As for pasta, in my case, I dusted off my pasta machine and banged up a few servings of scratch tagliatelle because that’s how I roll. If you don’t have a pasta machine (or the time), You can easily find excellent dried pasta which is likely even better than my novice fresh pasta making. One other point about pasta: a pinch of salt in the boiling water isn’t enough. You need to tilt your salt bowl over and literally pour a handful’s worth in there. A very large pot of water requires a lot of salt to make it taste of the Mediterranean. Once al dente, introduce the pasta to the sauce: drop it in while still dripping with the starchy cooking water. Let them warm up together in the pan over a low heat. The thick ragu will emulsify with the salty starchy water and beautifully coat your glossy ribbons of pasta. Serve hot without delay. Toss on some flat leaf parsley and grating of good proper Parmigiano Reggiano at the table.
The final result was delicious and hearty, but not quite…there yet. As much work as this dish was for me to pull together, I still think the recipe needs development. I’ll keep trying it, but there is the distinct possibility that what I am seeking does not actually exist. To wit, famous food writer Hugh Fearnley-Whittingstall once wrote of his travels to North Africa. He was hoping to finally experience a real lamb tagine – a dish he had been banging about in his kitchen for years but never got it to his exacting satisfaction. His hope was that he would find the answer by eating the real deal. He was wrong. Though good, the authentic tagines of North Africa still did not tickle the right part of his brain – it simply wasn’t what he was looking for. He concluded that the perfect tagine, as his mind’s eye imagined it, simply didn’t exist.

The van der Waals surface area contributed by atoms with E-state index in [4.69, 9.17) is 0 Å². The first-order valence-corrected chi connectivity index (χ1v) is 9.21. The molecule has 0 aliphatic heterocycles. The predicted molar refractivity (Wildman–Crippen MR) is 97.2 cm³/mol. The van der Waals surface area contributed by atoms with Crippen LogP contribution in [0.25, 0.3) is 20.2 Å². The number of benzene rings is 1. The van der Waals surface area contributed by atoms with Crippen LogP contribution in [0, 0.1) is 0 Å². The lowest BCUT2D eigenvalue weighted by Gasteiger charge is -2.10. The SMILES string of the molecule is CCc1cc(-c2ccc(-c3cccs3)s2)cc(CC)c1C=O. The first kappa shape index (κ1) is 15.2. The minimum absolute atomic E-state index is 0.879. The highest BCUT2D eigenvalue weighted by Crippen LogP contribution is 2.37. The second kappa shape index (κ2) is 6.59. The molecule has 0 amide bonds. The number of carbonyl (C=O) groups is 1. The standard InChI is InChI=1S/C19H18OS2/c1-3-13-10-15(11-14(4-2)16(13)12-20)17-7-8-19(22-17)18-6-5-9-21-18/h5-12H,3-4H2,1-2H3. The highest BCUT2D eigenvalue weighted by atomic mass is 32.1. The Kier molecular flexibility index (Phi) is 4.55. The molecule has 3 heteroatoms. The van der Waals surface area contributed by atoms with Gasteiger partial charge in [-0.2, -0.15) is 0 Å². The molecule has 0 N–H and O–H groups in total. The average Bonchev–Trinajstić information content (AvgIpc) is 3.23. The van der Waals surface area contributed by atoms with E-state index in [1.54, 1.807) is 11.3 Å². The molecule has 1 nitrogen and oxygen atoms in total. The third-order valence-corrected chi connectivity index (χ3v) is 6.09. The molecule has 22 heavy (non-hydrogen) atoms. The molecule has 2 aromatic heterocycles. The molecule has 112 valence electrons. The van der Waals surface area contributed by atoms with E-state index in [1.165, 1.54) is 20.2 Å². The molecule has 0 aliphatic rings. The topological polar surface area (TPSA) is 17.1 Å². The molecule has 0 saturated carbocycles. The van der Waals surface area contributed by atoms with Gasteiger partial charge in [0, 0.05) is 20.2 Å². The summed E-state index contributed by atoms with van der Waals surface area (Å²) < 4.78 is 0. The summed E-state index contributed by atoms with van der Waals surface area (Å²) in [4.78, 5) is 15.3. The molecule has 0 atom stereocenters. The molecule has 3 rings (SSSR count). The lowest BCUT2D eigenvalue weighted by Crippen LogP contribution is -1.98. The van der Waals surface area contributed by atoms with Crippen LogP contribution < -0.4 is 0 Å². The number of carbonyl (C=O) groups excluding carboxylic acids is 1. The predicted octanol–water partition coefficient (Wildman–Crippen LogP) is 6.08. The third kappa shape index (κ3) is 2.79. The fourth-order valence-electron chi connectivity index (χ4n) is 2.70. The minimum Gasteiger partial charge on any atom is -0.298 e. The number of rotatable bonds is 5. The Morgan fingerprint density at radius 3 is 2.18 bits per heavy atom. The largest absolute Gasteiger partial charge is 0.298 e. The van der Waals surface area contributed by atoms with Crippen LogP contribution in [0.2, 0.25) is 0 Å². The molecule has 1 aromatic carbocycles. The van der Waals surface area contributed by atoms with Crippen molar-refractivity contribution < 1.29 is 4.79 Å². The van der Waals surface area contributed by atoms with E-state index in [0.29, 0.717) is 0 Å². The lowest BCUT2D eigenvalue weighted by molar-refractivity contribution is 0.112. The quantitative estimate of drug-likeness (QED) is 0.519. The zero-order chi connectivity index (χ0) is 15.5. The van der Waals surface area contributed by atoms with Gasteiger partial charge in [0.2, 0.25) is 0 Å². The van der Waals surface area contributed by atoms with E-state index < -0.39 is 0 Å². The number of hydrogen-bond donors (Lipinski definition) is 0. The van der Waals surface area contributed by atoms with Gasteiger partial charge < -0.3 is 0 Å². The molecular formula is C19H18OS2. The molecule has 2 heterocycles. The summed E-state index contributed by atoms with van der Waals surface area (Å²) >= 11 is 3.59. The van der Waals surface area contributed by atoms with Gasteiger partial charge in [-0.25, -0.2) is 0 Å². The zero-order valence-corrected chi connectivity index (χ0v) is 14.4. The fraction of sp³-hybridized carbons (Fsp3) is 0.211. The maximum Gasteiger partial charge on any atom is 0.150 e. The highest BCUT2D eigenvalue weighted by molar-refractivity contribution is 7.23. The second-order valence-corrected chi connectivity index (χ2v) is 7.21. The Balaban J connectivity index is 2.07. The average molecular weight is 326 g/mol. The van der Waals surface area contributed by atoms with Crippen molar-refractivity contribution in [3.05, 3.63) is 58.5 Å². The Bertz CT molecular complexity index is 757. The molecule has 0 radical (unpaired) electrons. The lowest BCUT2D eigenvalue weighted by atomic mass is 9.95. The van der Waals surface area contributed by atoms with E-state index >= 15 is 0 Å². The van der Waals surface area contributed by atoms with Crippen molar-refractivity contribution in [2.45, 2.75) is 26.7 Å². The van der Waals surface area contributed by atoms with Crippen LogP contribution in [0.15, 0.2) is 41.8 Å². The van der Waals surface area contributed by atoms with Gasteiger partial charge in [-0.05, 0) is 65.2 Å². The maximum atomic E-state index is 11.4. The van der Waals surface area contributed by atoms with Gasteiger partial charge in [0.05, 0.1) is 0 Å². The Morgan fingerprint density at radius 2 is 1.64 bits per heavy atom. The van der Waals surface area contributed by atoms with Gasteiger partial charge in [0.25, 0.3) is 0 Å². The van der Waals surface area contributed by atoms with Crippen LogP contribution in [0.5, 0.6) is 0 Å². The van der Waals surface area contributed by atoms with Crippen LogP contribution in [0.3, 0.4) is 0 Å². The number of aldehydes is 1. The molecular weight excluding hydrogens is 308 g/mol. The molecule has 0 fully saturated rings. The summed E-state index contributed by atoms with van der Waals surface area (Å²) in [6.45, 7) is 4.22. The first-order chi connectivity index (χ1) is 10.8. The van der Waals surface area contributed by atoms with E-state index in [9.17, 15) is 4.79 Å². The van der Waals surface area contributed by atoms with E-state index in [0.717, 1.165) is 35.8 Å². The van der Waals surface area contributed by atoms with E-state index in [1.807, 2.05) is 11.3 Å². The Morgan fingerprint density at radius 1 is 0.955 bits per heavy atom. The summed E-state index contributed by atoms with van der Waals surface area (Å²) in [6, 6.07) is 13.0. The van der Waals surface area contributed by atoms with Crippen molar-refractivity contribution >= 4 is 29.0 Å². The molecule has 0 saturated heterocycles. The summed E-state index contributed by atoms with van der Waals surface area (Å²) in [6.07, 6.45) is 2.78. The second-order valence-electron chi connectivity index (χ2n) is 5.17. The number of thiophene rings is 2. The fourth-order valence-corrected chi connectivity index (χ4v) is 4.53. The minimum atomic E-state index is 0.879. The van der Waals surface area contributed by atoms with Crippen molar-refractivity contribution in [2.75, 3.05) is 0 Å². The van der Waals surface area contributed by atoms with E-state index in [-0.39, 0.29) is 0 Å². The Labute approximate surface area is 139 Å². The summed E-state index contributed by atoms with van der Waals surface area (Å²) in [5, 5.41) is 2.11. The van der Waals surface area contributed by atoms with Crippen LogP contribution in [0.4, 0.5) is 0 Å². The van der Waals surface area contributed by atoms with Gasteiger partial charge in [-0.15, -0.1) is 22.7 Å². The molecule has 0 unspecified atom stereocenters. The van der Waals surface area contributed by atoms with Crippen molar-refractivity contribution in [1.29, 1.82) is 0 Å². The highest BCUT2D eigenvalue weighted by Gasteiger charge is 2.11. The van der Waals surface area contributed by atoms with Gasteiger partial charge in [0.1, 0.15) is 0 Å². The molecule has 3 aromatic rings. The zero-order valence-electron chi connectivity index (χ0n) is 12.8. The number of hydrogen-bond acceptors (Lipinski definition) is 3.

Perhaps if I ever visit Bologna, the same fate awaits me—an existential thought. I dare not try.